One of the oldest grounds in New Zealand, the Basin Reserve in Wellington has a rich history which the authorities try to preserve with a touch of uniqueness. Situated at the centre of the country's capital the stadium premises are open all throughout the year. Most people use the stadium in their daily lives as a walkway surrounded by the legacy of New Zealand cricket.
There is a cricket museum that displays all the historic items and memorabilia of all the cricketing nations that played at this ground. The Bangladesh team also donated a Test jersey bearing the autographs of all the members of the team back in 2017.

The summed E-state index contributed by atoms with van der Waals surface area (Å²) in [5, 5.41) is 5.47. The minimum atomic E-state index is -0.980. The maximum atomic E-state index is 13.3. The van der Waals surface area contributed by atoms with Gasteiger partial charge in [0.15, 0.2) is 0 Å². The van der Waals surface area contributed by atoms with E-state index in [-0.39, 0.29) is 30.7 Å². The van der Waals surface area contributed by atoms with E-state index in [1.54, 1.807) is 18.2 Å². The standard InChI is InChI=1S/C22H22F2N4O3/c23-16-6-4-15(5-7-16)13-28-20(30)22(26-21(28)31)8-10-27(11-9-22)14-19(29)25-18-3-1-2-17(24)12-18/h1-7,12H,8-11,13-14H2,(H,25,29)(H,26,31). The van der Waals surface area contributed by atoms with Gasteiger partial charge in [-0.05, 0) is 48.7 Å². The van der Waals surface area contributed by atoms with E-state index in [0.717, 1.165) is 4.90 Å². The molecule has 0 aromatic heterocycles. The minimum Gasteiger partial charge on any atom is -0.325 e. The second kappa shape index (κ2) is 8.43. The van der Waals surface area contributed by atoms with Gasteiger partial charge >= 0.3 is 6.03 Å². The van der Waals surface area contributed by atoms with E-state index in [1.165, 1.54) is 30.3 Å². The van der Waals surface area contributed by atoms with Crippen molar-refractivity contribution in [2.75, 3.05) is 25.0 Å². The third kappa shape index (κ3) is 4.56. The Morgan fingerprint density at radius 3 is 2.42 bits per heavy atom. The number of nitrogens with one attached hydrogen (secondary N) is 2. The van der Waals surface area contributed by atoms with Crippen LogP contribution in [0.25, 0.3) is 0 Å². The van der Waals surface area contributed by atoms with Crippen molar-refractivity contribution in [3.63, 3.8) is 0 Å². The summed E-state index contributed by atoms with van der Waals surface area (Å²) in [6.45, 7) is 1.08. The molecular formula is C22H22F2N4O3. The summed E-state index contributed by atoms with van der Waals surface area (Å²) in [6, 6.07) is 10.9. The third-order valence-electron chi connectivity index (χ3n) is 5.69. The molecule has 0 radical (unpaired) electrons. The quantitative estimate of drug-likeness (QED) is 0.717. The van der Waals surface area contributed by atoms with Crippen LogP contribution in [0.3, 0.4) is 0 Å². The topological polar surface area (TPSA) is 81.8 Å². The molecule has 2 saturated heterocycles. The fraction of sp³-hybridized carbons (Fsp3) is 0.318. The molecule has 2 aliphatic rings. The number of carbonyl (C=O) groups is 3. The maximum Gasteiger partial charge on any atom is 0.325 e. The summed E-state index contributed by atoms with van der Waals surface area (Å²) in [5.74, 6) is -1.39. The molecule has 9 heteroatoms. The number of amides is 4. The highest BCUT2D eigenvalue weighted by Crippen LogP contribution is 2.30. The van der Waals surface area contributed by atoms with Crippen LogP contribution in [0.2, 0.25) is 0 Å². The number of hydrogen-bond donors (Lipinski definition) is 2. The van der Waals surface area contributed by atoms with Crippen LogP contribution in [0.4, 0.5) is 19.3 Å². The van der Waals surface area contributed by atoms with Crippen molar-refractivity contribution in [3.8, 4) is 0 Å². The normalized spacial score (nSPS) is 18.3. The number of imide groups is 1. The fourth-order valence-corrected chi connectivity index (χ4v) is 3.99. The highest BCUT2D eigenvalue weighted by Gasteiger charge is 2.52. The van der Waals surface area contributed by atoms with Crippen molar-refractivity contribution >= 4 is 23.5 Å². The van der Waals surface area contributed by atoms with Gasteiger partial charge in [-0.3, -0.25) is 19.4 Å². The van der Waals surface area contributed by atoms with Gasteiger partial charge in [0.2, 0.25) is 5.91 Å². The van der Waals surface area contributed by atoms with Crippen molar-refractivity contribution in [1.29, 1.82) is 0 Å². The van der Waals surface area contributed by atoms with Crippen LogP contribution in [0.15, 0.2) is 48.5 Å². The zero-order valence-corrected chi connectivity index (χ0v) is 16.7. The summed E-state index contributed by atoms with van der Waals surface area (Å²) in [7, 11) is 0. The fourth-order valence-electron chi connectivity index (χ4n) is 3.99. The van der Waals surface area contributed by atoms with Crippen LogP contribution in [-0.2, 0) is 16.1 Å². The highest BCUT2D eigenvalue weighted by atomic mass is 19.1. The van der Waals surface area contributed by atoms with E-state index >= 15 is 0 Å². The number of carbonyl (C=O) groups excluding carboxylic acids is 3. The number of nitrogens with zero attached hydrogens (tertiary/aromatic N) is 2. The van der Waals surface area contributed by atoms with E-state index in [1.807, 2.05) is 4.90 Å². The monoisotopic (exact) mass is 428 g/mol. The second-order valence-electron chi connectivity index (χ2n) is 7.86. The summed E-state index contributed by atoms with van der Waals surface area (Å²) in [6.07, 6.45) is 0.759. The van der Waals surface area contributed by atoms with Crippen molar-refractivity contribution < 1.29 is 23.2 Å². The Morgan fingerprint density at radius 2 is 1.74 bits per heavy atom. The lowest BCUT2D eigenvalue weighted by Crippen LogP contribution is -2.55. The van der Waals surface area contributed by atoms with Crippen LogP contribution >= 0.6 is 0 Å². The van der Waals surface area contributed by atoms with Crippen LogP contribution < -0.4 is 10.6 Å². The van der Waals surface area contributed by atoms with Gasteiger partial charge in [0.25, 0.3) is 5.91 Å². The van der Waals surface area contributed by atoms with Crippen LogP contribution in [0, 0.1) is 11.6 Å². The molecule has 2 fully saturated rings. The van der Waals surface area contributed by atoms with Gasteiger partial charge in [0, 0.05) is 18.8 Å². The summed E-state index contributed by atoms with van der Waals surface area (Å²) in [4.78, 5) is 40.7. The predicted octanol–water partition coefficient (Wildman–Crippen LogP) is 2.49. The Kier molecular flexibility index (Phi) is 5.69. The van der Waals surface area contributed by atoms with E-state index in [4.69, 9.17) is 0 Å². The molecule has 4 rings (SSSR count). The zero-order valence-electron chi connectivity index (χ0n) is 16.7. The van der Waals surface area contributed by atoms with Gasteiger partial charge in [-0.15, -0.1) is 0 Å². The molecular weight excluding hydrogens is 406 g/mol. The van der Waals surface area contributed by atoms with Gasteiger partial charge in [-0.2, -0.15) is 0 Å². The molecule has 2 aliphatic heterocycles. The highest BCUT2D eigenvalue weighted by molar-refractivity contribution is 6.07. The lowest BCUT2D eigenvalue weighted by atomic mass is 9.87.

However, the museum is currently closed for renovation work and is expected to re-open in February 2020.
The stadium also has a big manhole on the pathway, and its cover is engraved with all the world records that have taken place at the Basin Reserve, including Brendon McCullum's record of playing 100 consecutive Tests for New Zealand.
Another unique feature of the ground, that will surely catch the eye, is the picket fence along the boundary of the wind-swept ground. There are certain names written on each picket with a date and a serial number. The names are actually of those who have donated money for the stadium. Interestingly, anyone can have his name along the boundary fence if they donate a fixed amount of 140 NZ dollars -- not a very dear price to be permanently associated with one of the most interesting cricket grounds in the world.